President Donald Trump's main proposed change to the capital gains tax was to repeal the 3.8% Medicare surtax that took effect in 2013. He also proposed to repeal the Alternative Minimum Tax, which would reduce tax liability for taxpayers with large incomes including capital gains. His maximum tax rate of 15% on businesses could result in lower capital gains taxes. However, as well as lowering tax rates on ordinary income, he would lower the dollar amounts for the remaining tax brackets, which would subject more individual capital gains to the top (20%) tax rate. Other Republican candidates proposed to lower the capital gains tax (Ted Cruz proposed a 10% rate), or eliminate it entirely (such as Marco Rubio).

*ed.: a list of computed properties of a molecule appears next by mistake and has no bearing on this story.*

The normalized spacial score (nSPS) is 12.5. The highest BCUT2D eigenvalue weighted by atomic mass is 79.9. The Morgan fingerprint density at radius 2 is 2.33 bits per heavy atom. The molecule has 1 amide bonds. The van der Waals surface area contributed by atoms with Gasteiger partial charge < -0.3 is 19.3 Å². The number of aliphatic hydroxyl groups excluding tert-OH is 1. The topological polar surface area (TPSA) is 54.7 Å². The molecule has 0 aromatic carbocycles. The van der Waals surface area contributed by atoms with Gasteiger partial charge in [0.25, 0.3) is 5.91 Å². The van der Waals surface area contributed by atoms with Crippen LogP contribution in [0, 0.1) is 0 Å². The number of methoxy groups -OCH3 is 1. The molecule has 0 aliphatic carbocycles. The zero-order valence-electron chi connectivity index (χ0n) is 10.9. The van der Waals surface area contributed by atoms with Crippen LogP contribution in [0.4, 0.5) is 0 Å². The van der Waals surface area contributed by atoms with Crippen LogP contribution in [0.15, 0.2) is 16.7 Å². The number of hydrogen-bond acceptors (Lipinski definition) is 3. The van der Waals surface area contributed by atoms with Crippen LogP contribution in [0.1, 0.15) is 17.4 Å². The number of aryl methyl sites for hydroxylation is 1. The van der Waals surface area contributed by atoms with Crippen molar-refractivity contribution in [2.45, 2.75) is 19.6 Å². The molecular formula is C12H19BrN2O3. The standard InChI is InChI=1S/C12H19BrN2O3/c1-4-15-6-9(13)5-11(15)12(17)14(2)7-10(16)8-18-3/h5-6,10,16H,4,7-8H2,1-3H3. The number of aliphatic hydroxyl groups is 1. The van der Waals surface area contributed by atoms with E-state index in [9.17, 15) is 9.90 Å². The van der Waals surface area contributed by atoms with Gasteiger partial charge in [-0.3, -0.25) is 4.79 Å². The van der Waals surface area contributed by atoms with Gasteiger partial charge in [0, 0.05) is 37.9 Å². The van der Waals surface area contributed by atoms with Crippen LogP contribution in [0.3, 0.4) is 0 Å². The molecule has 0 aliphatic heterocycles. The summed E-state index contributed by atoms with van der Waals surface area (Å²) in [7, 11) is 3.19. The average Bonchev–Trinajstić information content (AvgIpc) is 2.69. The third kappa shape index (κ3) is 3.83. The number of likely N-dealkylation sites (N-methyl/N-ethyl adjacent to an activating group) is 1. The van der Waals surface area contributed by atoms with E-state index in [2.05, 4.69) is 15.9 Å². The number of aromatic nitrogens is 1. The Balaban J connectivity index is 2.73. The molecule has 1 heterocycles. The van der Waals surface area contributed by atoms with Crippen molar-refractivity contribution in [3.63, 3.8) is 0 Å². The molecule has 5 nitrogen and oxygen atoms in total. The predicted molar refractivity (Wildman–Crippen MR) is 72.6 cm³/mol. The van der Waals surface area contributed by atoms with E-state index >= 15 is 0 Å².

Democratic nominee Hillary Clinton proposed to increase the capital gains tax rate for high-income taxpayers by "creating several new, higher ordinary rates", and proposed a sliding scale for long-term capital gains, based on the time the asset was owned, up to 6 years. Gains on assets held from one to two years would be reclassified short-term and taxed as ordinary income, at an effective rate of up to 43.4%, and long-term assets not held for a full 6 years would also be taxed at a higher rate. Clinton also proposed to treat carried interest (see above) as ordinary income, increasing the tax on it, to impose a tax on "high-frequency" trading, and to take other steps. Bernie Sanders proposed to treat many capital gains as ordinary income, and increase the Medicare surtax to 6%, resulting in a top effective rate of 60% on some capital gains.


    Capital gains tax in the United States Wikipedia